So I was understandably a little stumbly the next morning as I tried to rally and navigate the freshly inclement weather (the event parking all flooded!) to get to the festival fairgrounds. Just another humorous adventure on this wacky and wild journey of mine.

US Road Trip Week 2: Joshua Tree, Sedona, Petrified Forest & Santa Fe

Bidding LA farewell, I first made my way to Joshua Tree National Park. But as it would turn out, I barely got to see much of it at all.

This being my first stop on an already-too-aggressive trip schedule, I’d not yet learned how much extra breathing room I’d need for food stops, bathroom breaks, navigating the more confusing routes, and (most annoyingly) the surprisingly long line of cars trying to get into the same national park at the same damn time.IMG_20190422_125141743-PANO.jpgBy the time I drove up to the Joshua Tree National Park entrance, I only had a mere hour and half left to drive in, see the park, and leave. If I took much longer, I wouldn’t make it to my next stop by nightfall and the whole schedule would be thrown off by a day. It was not a promising start.

I’d barely driven into the park itself when I had to turn around and drive back out. But I did manage to stop at one lookout point and take some photos. And it was enough to know that I definitely want to come back someday, with a lot more time to spare.

So with that in mind, I drove onward into Arizona for a quick Tucson visit to see an old friend. IMG_20190423_183453_128.jpg

Then then left Tucson like Ed Dunkel left Galatea, and drove through Saguaro National Park (71,000-acres of the country’s biggest Saguaro cacti)…IMG_20190423_122337492_HDR.jpgon my way out and up I-10 and I-17 to the stunning red rocks of Sedona.IMG_20190423_171503670_HDR.jpg

Spent a restorative night in a wonderfully peaceful and picturesque wild camping spot on Deer Pass Trail road, “with nothing in my hands but a handful of crazy stars.” Grabbed tea at a Sedona cafe, and then continued up and east along I-40 to the Petrified Forest National Park and Painted Desert to see 50,000 acres of rainbow colored petrified wood and fossils, hundreds of millions of years old. So much unique beauty in just a few days!IMG_20190424_152719189_HDR.jpgIMG_20190424_162228853_HDR.jpg

My week ended in New Mexico, finishing the drive along Route 66 (aka I-40) and up I-25 with “huge gold sunburning clouds above the desert that seemed to point a finger at me and say, ‘Pass here and go on, you’re on the road to heaven.'”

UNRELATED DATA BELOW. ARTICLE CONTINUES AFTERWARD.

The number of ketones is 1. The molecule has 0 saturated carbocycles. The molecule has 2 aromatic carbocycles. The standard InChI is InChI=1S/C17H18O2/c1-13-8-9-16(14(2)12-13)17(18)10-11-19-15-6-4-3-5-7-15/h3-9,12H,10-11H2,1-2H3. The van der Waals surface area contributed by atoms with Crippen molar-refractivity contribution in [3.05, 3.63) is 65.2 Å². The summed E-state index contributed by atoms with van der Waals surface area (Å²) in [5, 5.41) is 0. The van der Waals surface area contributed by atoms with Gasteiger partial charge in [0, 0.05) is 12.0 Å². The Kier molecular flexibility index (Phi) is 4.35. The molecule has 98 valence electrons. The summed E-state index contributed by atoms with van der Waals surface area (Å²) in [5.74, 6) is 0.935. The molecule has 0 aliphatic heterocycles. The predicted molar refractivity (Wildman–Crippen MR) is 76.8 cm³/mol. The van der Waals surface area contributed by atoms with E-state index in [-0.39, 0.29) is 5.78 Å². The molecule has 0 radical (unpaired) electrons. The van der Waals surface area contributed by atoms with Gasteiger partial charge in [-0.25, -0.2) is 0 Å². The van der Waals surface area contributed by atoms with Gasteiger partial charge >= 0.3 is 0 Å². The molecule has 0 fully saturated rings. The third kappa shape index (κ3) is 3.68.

That road led to Santa Fe and my dearest oldest friends Becky, Max and their wonderfully crazy old kitty Ruckus. IMG_20190425_113214696-ANIMATION.gifDefinitely one of the mad ones. And I’m mad about her.IMG_20190426_100848698.jpg

At 7,200 feet, my altitude sickness wasn’t terribly happy. But it was worth it, after an exhilarating day of chopping wood and a gorgeous Grasshopper Canyon hike, ending in a gorgeous sunset like “purple dusk over tangerine groves and long melon field; the sun the color of pressed grapes, slashed with burgundy red.”Grasshopper Canyon sunset.png

The greatest highlight of Santa Fe though was without a doubt Meow Wolf. Spent four solid hours in there unraveling its intricate, mysterious narrative that echoed of a “complete step across chronological time into timeless shadows, and wonderment in the bleakness of the mortal realm, and the sensation of death kicking at my heels to move on, with a phantom dogging its own heels, and myself hurrying to a plank where all the angels dove off and flew into the holy void of uncreated emptiness, the potent and inconceivable radiancies shining in bright Mind Essence, innumerable lotuslands falling open in the magic mothswarm of heaven.” That, or aliens.

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Either way, it was a most magical wondrous experience. Can’t wait till Becky and Max help launch the next iterations in Las Vegas and Denver.

Until then, I have plenty more to occupy me as I continue on this epic journey. As Kerouac says, “the road is life.”

US Road Trip Week 1: Los Angeles

This summer I embarked on a massive solo cross-country road trip that would take 2 months and 9,000 miles in total coverage. And I began my journey in a city I know and love well – Los Angeles – the perfect launching off point for a whirlwind excursion of the unknown.

I’ve been here in LA many times before, but I never feel like I get enough time to see everyone and do everything I love here. So it’s been nice to spend a full week packed with fun, good food, fitness, and a super fantastic (super belated) birthday celebration.

Dinner at Musso & Frank. After drinks at Black Rabbit Rose. Burlesque show at No Vacancy. And back to Black Rabbit Rose for a great live jazz show. Not a bad night.

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Now it’s time to head off toward the first new destination of my road trip adventure – Joshua Tree! (Can you believe I’ve never been there?!)

Farewell Los Angeles, you “ragged promised land” (that Kerouac). See you in about two months.

On the road I go!